Tracks 7 & 8 are used to calibrate the RIAA low frequency equalizer of a phono preamp.
Track 7 1 kHz to 20 Hz sweep at 0 VU (Lateral)
Play Track 7 and measure the output with your AC millivolt meter.
Ideally, the output will be flat across all frequencies. When viewed on an oscilloscope, the amplitude would remain constant during the frequency downsweep.
Track 8 100 Hz reference tone at 0 vu (Lateral)
Adjust LF Eq to reference (which is your reading from Track 1).
Track 9 VTA adjust
This is an IEC intermodulation distortion (IMD) test signal; 60Hz & 4kHz 4:1 ratio.
Using an IMD tester, adjust VTA by raising or lowering the tonearm for minimum distortion.
Track 10 Standard Wow & Flutter test signal; 3150Hz
The Wow & Flutter meter will give dynamic speed variations as a percentage deviation from nominal.
Also, the frequency counter should read exactly 3150 Hz for nominal speed. You can use the Hz function on your multi-meter (if so equipped) to verify speed here as well. You can also use to find the measurements at 45RPM. The correct reading at 45RPM would be 4253 Hz (45/33.33) x 3150.
Track 1 Anti-skating test; 315Hz amplitude sweep to +12dbu (Lateral)
Signal should remain clean in both channels up to the highest level, both audibly and as viewed on an oscilloscope. In case of distortion, increase anti-skating force or decrease anti-skate until breakup occurs equally in both channels. The left channel information is inscribed on the inner groove wall, the right channel information, on the outer groove wall. Because of the offset angle of a pivoted tonearm, a constantly varying vector force biases the arm towards the center of the record causing the stylus to lose contact with the outer (i.e. right channel) groove wall. Both linear and modulated groove velocity, tracking force, stylus profile, and vinyl composition are contributing factors. The anti skating force attempts to ameliorate this by applying an opposing similar force.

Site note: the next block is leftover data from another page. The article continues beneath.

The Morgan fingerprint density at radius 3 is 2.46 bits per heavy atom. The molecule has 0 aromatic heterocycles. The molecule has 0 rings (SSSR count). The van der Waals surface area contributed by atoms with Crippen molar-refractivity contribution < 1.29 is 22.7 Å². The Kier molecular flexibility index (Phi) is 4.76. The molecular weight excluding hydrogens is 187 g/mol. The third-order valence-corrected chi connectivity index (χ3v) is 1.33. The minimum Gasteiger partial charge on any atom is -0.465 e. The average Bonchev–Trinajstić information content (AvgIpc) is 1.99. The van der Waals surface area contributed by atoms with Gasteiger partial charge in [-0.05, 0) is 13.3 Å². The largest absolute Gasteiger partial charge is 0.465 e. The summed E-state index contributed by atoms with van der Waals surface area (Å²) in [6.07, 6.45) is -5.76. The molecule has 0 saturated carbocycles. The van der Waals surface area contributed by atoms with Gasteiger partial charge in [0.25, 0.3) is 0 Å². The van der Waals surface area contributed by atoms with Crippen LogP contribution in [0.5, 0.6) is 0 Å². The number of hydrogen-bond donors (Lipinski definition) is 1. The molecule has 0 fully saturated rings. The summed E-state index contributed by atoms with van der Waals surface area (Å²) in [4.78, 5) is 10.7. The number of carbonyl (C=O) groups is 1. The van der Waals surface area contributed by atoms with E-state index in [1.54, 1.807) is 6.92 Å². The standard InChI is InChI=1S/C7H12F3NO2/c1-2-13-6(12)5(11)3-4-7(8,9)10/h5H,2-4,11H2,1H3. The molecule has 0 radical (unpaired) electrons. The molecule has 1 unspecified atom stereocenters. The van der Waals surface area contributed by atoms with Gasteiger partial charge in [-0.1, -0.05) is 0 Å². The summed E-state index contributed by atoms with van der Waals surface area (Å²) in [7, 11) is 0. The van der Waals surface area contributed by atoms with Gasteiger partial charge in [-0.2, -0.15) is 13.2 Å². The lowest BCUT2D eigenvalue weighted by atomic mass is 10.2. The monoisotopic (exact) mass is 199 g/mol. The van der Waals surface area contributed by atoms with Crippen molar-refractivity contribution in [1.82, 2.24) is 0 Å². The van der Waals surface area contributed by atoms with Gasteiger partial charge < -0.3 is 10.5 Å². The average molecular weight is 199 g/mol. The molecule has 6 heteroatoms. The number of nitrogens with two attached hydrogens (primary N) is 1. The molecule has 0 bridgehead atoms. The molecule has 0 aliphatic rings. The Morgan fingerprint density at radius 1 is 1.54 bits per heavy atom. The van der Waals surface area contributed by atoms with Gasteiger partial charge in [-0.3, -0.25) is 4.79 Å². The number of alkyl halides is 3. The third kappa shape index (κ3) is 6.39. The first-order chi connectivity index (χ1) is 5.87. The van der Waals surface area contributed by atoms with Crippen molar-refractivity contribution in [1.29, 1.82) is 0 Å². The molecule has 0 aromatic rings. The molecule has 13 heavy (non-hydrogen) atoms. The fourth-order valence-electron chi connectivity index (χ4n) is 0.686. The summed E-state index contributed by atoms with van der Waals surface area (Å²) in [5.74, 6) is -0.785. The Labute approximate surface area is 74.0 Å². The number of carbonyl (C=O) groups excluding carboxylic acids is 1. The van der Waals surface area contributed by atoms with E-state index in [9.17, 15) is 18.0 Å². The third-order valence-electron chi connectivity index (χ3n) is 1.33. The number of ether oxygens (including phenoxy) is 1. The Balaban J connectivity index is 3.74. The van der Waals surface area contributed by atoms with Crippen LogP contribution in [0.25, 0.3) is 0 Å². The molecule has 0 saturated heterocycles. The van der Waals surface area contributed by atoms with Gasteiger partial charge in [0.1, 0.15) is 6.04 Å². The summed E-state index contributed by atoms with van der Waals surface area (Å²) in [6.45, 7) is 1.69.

It is also accepted that the overall force vector increases as the tonearm approaches closer to the spindle or end of the record.
Track 2 Pink noise lateral
Track 3 Pink noise vertical
Used for cartridge “demagnetizing”
You can also use this track to loosen up the cantilever’s suspension to help break in a new cartridge. Play these tracks five to ten times after every 300 hours of normal LP playback.
Track 4 1kHz @ reference level, vertical
This out-of-phase signal should cancel to nothing when summed to mono.
Any signals still present are distortion artifacts, lack of channel balance, or timing (phase) anomalies. This test can be a second confirmation of anti-skate adjustment.
Track 5 1kHz to 10Hz sweep @ -20 below
reference level, vertical
Resonance anomalies in the tonearm / cartridge interface will show up as amplitude peaks and dips as the frequency sweeps down.
Once again, by listening in ‘Mono’ it is easier to hear the distortion artifacts.
Track 6 Silent groove for bearing rumble and table isolation
During playback of this track, nothing should be transmitted from the turntable to the speakers. Replay the track and gently tap on the rack or base that the turntable is resting on. There should be little or no thump transferred to the speakers. This track will help you experiment with turntable isolation methods and products to be able to get the most out of your playback system. You may want to use a closed or sealed headphone for best listening results, or a stethoscope on the plinth.
ID: Analogue Productions – AAPT 1